BOP

EXPOSED: 6 types of abuse reported by women from inside for-profit Laredo detention center, DHS still reviewing ties to private prisons

As the Department of Homeland Security (DHS) investigates its use of private prisons, women currently and formerly detained in two CCA-operated immigrant detention centers in Texas are speaking out against abuses in the facilities. 

Their letters from inside are exposing grossly inadequate medical care and health conditions; unsanitary facilities; sickening food; verbal abuse & harsh, punitive treatment; re-traumatization of survivors of violence; interference with phone conversations. 

Translation: “Just like you want to support us, we too are willing to support ourselves and will not stay quiet about the abuse of our rights that we have been victims of.” Read more about EXPOSED: 6 types of abuse reported by women from inside for-profit Laredo detention center, DHS still reviewing ties to private prisons

Sep 21, 2016
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Fort Worth Weekly

Private Hells

A scathing early-August report by the Office of the Inspector General on the quality-of-inmate-life in private prisons led to a very quick decision by the Department of Justice: Unless a new contract is “substantially reduce[d] in scope in a manner consistent with law,” the Bureau of Prisons must allow its current contracts with private prisons to expire.

The U.S. deputy attorney general said she believes this is just the beginning. In a memo to the acting director of the BOP, Sally Q. Yates wrote, “This is the first step in the process of reducing — and ultimately ending — our use of privately operated prisons.”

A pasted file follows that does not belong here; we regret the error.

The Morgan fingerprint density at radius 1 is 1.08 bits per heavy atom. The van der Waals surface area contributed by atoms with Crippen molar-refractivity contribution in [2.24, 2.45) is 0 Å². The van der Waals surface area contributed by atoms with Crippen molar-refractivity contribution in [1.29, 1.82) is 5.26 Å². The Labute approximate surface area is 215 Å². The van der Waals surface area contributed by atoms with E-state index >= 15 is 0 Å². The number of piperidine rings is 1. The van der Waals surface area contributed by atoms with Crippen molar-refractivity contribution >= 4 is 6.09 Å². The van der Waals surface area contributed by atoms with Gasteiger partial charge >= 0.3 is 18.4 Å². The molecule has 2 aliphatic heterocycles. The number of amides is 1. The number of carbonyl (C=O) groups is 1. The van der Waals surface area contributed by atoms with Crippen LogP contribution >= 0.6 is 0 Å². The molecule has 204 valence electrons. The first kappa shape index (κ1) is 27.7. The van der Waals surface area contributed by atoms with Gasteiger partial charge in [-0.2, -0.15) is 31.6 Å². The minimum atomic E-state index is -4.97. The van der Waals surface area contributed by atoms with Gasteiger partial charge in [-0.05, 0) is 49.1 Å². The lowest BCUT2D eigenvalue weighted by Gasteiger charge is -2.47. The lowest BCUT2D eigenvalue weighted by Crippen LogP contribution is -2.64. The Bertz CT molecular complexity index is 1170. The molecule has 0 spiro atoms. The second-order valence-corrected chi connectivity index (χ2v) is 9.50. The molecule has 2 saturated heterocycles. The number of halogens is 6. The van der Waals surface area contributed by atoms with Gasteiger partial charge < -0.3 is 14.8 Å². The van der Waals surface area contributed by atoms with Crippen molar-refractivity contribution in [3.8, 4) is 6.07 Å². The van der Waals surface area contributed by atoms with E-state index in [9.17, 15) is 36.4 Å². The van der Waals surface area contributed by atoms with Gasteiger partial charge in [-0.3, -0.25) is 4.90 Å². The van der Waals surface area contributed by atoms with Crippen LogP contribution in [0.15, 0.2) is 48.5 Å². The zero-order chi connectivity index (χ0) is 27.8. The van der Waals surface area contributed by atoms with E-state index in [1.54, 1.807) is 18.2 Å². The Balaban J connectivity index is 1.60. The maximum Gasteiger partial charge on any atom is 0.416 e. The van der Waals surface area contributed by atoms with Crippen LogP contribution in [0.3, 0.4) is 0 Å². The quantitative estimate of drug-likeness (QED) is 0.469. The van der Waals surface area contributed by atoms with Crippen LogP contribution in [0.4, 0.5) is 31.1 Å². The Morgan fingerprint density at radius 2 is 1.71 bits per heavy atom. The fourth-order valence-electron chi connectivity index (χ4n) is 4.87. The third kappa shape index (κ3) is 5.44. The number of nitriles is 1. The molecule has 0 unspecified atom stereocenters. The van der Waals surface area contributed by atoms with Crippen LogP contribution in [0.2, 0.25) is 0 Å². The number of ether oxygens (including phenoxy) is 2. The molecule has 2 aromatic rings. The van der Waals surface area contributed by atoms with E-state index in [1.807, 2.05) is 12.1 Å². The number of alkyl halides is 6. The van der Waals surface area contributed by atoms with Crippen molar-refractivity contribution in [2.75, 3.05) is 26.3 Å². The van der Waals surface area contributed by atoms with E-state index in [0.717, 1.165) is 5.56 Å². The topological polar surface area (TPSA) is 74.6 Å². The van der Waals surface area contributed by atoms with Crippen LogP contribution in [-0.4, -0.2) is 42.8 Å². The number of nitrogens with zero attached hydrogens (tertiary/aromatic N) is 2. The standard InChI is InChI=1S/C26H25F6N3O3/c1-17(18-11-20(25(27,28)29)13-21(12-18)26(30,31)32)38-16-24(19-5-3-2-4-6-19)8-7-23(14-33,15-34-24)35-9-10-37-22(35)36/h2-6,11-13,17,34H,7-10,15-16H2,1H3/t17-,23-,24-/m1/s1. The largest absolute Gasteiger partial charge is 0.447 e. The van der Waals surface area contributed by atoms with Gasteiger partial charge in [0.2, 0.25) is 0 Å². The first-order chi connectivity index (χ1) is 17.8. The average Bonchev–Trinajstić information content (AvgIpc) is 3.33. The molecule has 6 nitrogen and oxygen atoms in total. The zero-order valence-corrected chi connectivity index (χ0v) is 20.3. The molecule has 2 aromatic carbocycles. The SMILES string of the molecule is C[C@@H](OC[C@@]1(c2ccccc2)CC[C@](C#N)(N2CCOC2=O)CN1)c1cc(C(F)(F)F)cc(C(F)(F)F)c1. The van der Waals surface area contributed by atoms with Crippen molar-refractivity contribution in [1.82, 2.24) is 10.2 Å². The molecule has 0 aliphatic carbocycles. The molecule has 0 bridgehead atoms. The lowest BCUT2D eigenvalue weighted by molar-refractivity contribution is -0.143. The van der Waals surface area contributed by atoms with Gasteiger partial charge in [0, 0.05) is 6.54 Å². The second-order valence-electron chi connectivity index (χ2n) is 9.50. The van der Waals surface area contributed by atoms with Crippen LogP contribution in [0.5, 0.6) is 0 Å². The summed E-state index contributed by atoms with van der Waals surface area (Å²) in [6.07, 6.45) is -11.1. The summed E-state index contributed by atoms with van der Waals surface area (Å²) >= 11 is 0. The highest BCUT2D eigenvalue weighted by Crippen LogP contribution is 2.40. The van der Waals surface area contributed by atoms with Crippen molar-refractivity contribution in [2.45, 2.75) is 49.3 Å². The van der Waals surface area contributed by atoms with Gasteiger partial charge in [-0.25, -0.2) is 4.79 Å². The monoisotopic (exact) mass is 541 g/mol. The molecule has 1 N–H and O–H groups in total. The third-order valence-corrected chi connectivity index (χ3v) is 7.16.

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But on Friday, Aug. 25, Jeh Johnson, homeland security secretary, announced that he has ordered “a review of for-profit immigration detention contracts.”

The homeland security review comes as something of a surprise: In an e-mail to me later on that same Friday, ICE spokesperson Carl Rusnok indicated that private prisons would continue to be utilized as part of ICE’s inventory of prisoner housing. It should be noted, he included in his message that “ICE detention is solely for the purpose of either awaiting the resolution of an individual’s immigration case or to carry out a removal order. ICE does not detain for punitive reasons.”

Bob Libal, executive director of Grassroots Leadership, a nonprofit focused on ending the use of private prisons in the United States, scoffed at the notion that ICE prisons are not punitive.

“People stay in ICE facilities for weeks, months, sometimes years,” he told me in response to Rusnok’s comments. “Just because they put pictures on the walls doesn’t mean [the facilities] are not punitive. There are still locks on the doors and guards to keep you from leaving.” Read more about Private Hells

Aug 28, 2016
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Arizona Republic

Valdez: Private prisons are an immoral, publicly funded mistake

In Arizona, Republican supporters of for-profit prisons ended the cost-benefit discussion about for-profit state prisons in 2012 by repealing a requirement to compare private prisons with those run by the state.

In reality, cost-benefit discussions are a distraction. The bedrock goal of a private prison is to make money. That’s the point.

Detainees are dollar signs. That’s the problem.

“There’s something morally wrong with making a profit from locking up human beings,” Libal said.

Tax dollars built the private prison industry. The withdrawal of tax dollars can dismantle it. Read more about Valdez: Private prisons are an immoral, publicly funded mistake